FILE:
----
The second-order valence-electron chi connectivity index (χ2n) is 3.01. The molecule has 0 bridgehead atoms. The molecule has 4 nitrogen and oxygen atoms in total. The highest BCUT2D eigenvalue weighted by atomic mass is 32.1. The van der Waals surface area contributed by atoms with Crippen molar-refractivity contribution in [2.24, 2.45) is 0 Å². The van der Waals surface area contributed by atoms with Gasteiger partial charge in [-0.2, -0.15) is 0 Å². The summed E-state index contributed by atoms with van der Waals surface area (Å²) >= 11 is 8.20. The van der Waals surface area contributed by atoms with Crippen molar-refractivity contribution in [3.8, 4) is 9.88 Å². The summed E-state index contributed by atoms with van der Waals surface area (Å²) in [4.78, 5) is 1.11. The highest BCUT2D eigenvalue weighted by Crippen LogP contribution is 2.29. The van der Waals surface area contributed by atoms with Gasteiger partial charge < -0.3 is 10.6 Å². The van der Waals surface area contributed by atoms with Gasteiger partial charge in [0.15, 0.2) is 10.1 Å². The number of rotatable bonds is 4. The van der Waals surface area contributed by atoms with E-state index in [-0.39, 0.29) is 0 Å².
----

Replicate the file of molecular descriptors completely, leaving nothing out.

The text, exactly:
The second-order valence-electron chi connectivity index (χ2n) is 3.01. The molecule has 0 bridgehead atoms. The molecule has 4 nitrogen and oxygen atoms in total. The highest BCUT2D eigenvalue weighted by atomic mass is 32.1. The van der Waals surface area contributed by atoms with Crippen molar-refractivity contribution in [2.24, 2.45) is 0 Å². The van der Waals surface area contributed by atoms with Gasteiger partial charge in [-0.2, -0.15) is 0 Å². The summed E-state index contributed by atoms with van der Waals surface area (Å²) >= 11 is 8.20. The van der Waals surface area contributed by atoms with Crippen molar-refractivity contribution in [3.8, 4) is 9.88 Å². The summed E-state index contributed by atoms with van der Waals surface area (Å²) in [4.78, 5) is 1.11. The highest BCUT2D eigenvalue weighted by Crippen LogP contribution is 2.29. The van der Waals surface area contributed by atoms with Gasteiger partial charge < -0.3 is 10.6 Å². The van der Waals surface area contributed by atoms with Gasteiger partial charge in [0.15, 0.2) is 10.1 Å². The number of rotatable bonds is 4. The van der Waals surface area contributed by atoms with E-state index in [-0.39, 0.29) is 0 Å².